Step 5: Season (Or Don’t) to Taste
To finish up, taste your nut butter. If you love it, leave it alone. If you think it needs a little something, add a pinch of salt and/or sugar, or even a bit of honey, maple syrup, agave, or other sweetener, but do so sparingly, mix well, and taste again before adding more. That’s all your basic nut butter needs, if even that. But if you want to get more creative, you can add all sorts of spices at this point (cinnamon, ginger, cayenne, vanilla…), and add-ins like chia seeds, chocolate, and so forth too.
How to Store It
Since nut oils can go rancid fairly quickly, you should store your nut butter in an airtight container—glass Mason jars are always nice—in a dark, cool place like a pantry, garage, or cupboard away from the stove. The refrigerator is ideal because it not only preserves freshness but inhibits bacterial growth (especially important in homemade, preservative-free nut butters!), but honestly, I never do that, because (a) it firms up in the fridge and isn’t as spreadable right away, and (b) I go through nut butter super quickly, so it never has a chance to go bad. But you know the old saying, “Do as I say, not as I do…” And then there’s the more modern: “You do you!” (Just err on the side of caution and store it in the fridge if you think it will take you more than a few weeks to get through your jar—or start making smaller batches of only 1 cup or so of nuts to begin with.)
A Note on Equipment
To make the smoothest nut butter in the shortest amount of time, and without worrying about destroying your precious kitchen equipment, you should absolutely get the very best food processor or blender you can afford. Food processors are generally considered better for nut butter, but either way, your equipment needs super-sharp, durable blades and a powerhouse motor, which don’t generally come cheap—still, the investment will be well worth it, and you’ll find lots of other uses for the gadget. On the high end of the home blender spectrum is the Vitamix, which will run you at least around $300, usually more. Slightly cheaper at about $200 is this Cuisinart 14-cup food processor. Another popular brand that will get the job done is Ninja, but you’ll have to actively hold it down rather than just press a button, and since it’s designed to work in shorter bursts, you may need to rest it between bouts of blending. However, it costs significantly less (between $40 and $50 depending on specific model and sale prices), so might be a better choice.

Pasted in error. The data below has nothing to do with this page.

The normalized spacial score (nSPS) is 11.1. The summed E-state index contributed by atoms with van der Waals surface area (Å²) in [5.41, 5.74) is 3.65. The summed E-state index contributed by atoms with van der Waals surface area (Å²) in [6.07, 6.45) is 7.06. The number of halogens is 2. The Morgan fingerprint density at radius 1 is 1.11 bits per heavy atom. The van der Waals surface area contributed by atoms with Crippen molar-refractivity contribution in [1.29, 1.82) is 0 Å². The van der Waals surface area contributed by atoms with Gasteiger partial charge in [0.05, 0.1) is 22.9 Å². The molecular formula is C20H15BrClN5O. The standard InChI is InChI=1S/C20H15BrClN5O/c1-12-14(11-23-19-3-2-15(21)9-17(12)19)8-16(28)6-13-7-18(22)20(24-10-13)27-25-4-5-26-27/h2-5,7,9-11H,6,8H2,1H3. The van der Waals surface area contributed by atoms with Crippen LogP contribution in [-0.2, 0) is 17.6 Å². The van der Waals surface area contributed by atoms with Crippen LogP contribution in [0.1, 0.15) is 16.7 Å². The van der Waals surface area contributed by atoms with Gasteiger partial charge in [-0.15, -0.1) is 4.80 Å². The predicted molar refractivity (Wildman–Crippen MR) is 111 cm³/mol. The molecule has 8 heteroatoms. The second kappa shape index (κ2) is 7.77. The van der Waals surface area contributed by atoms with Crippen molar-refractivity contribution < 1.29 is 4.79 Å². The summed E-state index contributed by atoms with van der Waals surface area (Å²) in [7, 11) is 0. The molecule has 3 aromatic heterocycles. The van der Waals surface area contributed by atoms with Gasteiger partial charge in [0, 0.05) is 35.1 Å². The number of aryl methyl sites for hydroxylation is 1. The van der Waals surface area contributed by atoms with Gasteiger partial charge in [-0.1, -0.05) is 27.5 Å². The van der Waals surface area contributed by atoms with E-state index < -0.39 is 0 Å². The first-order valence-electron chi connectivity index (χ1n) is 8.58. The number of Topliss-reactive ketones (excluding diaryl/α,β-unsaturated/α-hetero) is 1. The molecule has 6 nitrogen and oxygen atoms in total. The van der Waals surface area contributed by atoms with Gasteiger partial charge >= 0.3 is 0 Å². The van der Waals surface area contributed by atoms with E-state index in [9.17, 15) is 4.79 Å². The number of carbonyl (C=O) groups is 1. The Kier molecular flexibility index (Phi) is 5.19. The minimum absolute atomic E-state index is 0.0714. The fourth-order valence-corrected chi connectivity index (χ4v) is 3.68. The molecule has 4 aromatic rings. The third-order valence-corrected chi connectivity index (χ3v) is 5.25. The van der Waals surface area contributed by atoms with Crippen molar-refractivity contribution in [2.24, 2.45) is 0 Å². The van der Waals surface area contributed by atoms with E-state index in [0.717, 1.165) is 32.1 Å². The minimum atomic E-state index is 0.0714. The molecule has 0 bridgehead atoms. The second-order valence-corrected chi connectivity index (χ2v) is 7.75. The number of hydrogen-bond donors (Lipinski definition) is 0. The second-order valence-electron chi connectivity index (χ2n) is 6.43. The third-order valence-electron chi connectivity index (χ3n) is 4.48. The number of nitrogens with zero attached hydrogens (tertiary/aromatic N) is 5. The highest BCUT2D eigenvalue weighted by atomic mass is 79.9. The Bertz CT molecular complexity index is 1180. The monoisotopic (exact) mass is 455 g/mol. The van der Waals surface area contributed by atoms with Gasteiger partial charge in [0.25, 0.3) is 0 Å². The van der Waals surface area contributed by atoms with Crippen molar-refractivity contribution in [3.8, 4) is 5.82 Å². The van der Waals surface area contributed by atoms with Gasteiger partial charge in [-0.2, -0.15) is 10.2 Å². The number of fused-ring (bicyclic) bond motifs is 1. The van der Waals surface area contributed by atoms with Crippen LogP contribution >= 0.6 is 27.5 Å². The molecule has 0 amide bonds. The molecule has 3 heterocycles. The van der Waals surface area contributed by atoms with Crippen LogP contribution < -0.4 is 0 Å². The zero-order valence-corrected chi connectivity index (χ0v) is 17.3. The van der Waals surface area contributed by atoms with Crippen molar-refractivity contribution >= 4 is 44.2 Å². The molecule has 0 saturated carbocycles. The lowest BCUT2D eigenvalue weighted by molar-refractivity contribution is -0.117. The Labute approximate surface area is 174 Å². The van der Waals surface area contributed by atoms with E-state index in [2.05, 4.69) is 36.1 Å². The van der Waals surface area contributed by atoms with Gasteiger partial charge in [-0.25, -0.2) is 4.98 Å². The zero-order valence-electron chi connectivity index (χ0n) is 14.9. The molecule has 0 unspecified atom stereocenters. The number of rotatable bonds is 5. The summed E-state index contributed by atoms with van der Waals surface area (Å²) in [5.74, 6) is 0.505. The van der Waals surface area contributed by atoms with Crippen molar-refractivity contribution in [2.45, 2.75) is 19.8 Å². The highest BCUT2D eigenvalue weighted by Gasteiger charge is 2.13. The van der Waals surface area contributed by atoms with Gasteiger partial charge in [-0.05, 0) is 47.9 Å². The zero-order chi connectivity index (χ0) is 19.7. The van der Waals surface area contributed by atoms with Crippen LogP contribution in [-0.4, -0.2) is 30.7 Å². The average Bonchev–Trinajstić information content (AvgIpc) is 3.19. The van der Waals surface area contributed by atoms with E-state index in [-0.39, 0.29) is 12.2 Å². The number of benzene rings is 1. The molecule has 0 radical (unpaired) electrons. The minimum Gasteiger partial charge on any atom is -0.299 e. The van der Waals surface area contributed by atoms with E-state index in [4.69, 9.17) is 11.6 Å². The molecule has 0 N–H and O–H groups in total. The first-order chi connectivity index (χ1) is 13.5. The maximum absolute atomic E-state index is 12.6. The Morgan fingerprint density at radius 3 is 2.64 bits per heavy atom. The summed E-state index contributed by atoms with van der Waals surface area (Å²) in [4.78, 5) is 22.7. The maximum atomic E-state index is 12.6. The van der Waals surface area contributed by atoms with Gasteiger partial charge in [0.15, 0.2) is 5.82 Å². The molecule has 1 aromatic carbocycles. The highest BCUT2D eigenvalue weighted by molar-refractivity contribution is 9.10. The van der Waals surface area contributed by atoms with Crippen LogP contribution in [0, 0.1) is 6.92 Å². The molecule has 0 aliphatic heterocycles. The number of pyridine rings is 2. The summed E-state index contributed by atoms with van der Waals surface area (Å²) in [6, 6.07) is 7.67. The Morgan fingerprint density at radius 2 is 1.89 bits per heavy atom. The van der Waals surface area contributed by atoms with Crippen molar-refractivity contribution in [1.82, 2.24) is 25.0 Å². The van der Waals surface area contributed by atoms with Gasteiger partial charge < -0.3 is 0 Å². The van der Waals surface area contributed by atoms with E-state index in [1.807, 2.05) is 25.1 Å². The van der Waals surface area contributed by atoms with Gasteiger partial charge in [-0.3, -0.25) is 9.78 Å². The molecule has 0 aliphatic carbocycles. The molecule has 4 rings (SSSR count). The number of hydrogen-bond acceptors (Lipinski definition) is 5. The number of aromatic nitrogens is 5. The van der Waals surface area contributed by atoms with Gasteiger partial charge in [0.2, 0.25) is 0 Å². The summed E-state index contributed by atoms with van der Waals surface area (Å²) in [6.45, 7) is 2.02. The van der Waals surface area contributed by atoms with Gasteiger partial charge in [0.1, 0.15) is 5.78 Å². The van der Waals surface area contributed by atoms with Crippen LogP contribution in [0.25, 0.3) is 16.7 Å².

In any case, if your blender or food processor is less of a workhorse and more of a kid’s carnival-ride pony, consider sticking to softer nuts (i.e. cashews instead of almonds) that will cause it less stress, and be sure to give it a rest once or twice—or even more often—during the blending process so you don’t burn out the motor.
Now that you know how easy it is to make nut butter at home, give it a go—and consider branching out into some of these intriguing flavor variations:
The warmth of cloves, cinnamon, cardamom, and nutmeg lend a lot of flavor to already-awesome almond butter, and work just as well with peanuts, cashews, and other nuts. Try adding a dash of ginger too, and prepare to have to make another batch right away, because this will not last long. Get the recipe.
Save yourself the step of slathering peanut butter on chocolate and blend the sweet stuff right in, then spread it on toast, use it for dipping fruit and pretzels, or eat some right off a butter knife (come on, we’ve all done it). Get the recipe.
Walnut butter is another less common version that makes a nice addition to your pantry. This rendition blends in dried strawberries so it’s kind of like a twist on PB&J all in a single jar. Get the recipe.
Luscious and beautifully green, pistachio butter is incredibly expensive, but much less so if you make it at home! Get the recipe.
Macadamia nuts are great made into their very own single-ingredient butter, but paired with rich cashews, the result is an ultra-creamy nut butter you’ll want to put on everything. Get the recipe.
Hazelnut butter is another especially luxurious type, and of course you can make homemade Nutella way better than the mass-produced stuff, but for something a little different, try adding vanilla, cinnamon, and espresso. You can also use vanilla bean in your nut butter if you prefer it to extract. Get the recipe.
If you don’t do nuts, you can make creamy sunflower butter instead, and flavor it any way you want. This version adds several different seeds like flax, hemp seeds, pumpkin seeds, and chia seeds for crunch and a nice nutritional boost. Get the recipe.
Related Video: How to Make the Fluffiest Multigrain Pancakes with Almond Butter Drizzle